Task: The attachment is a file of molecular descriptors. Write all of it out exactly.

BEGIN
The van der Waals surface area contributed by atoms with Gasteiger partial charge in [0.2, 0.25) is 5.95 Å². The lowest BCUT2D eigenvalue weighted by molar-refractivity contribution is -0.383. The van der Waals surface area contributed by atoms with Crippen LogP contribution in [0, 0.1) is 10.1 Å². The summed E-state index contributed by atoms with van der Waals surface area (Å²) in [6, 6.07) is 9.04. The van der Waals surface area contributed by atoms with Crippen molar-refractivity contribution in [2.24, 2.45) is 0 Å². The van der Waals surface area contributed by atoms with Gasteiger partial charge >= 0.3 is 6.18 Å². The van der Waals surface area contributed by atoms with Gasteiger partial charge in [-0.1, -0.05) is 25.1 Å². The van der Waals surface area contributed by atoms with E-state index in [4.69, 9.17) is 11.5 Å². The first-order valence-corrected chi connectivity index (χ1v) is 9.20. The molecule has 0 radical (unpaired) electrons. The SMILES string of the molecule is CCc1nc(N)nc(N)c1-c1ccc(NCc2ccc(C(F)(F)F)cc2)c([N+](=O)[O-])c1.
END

The van der Waals surface area contributed by atoms with Gasteiger partial charge in [0.2, 0.25) is 5.95 Å². The lowest BCUT2D eigenvalue weighted by molar-refractivity contribution is -0.383. The van der Waals surface area contributed by atoms with Crippen LogP contribution in [0, 0.1) is 10.1 Å². The summed E-state index contributed by atoms with van der Waals surface area (Å²) in [6, 6.07) is 9.04. The van der Waals surface area contributed by atoms with Crippen molar-refractivity contribution in [2.24, 2.45) is 0 Å². The van der Waals surface area contributed by atoms with Gasteiger partial charge >= 0.3 is 6.18 Å². The van der Waals surface area contributed by atoms with Gasteiger partial charge in [-0.1, -0.05) is 25.1 Å². The van der Waals surface area contributed by atoms with E-state index in [4.69, 9.17) is 11.5 Å². The first-order valence-corrected chi connectivity index (χ1v) is 9.20. The molecule has 0 radical (unpaired) electrons. The SMILES string of the molecule is CCc1nc(N)nc(N)c1-c1ccc(NCc2ccc(C(F)(F)F)cc2)c([N+](=O)[O-])c1.